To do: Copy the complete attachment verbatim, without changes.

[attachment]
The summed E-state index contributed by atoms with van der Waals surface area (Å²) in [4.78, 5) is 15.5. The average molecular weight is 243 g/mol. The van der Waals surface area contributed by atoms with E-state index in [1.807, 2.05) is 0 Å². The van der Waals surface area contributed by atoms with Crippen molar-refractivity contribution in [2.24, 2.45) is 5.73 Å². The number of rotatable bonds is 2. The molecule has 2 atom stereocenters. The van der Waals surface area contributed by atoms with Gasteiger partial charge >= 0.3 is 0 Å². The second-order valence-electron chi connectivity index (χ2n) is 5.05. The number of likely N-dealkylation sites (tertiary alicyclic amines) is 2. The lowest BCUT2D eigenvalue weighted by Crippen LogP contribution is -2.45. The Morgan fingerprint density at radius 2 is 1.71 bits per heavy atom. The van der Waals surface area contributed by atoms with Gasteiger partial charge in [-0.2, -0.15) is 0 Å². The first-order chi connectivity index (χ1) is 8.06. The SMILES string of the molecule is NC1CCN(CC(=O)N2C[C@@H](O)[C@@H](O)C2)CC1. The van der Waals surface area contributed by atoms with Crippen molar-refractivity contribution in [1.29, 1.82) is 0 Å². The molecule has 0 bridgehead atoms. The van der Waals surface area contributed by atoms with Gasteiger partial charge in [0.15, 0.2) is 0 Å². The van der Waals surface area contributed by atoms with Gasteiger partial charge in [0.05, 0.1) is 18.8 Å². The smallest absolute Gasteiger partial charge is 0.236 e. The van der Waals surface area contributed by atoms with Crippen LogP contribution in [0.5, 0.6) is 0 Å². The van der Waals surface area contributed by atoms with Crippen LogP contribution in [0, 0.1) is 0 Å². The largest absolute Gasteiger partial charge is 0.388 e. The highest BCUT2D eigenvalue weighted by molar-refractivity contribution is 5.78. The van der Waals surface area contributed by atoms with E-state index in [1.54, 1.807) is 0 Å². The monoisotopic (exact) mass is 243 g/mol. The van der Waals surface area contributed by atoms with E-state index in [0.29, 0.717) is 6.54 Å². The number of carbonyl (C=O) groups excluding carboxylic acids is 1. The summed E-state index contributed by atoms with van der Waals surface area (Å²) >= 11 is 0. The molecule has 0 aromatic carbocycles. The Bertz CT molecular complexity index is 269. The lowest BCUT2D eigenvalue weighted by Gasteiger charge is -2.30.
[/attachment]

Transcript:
The summed E-state index contributed by atoms with van der Waals surface area (Å²) in [4.78, 5) is 15.5. The average molecular weight is 243 g/mol. The van der Waals surface area contributed by atoms with E-state index in [1.807, 2.05) is 0 Å². The van der Waals surface area contributed by atoms with Crippen molar-refractivity contribution in [2.24, 2.45) is 5.73 Å². The number of rotatable bonds is 2. The molecule has 2 atom stereocenters. The van der Waals surface area contributed by atoms with Gasteiger partial charge >= 0.3 is 0 Å². The second-order valence-electron chi connectivity index (χ2n) is 5.05. The number of likely N-dealkylation sites (tertiary alicyclic amines) is 2. The lowest BCUT2D eigenvalue weighted by Crippen LogP contribution is -2.45. The Morgan fingerprint density at radius 2 is 1.71 bits per heavy atom. The van der Waals surface area contributed by atoms with Gasteiger partial charge in [-0.2, -0.15) is 0 Å². The first-order chi connectivity index (χ1) is 8.06. The SMILES string of the molecule is NC1CCN(CC(=O)N2C[C@@H](O)[C@@H](O)C2)CC1. The van der Waals surface area contributed by atoms with Crippen molar-refractivity contribution in [1.29, 1.82) is 0 Å². The molecule has 0 bridgehead atoms. The van der Waals surface area contributed by atoms with Gasteiger partial charge in [0.15, 0.2) is 0 Å². The van der Waals surface area contributed by atoms with Gasteiger partial charge in [0.05, 0.1) is 18.8 Å². The smallest absolute Gasteiger partial charge is 0.236 e. The van der Waals surface area contributed by atoms with Crippen LogP contribution in [0.5, 0.6) is 0 Å². The van der Waals surface area contributed by atoms with Crippen LogP contribution in [0, 0.1) is 0 Å². The largest absolute Gasteiger partial charge is 0.388 e. The highest BCUT2D eigenvalue weighted by molar-refractivity contribution is 5.78. The van der Waals surface area contributed by atoms with E-state index in [1.54, 1.807) is 0 Å². The monoisotopic (exact) mass is 243 g/mol. The van der Waals surface area contributed by atoms with E-state index in [0.29, 0.717) is 6.54 Å². The number of carbonyl (C=O) groups excluding carboxylic acids is 1. The summed E-state index contributed by atoms with van der Waals surface area (Å²) >= 11 is 0. The molecule has 0 aromatic carbocycles. The Bertz CT molecular complexity index is 269. The lowest BCUT2D eigenvalue weighted by Gasteiger charge is -2.30.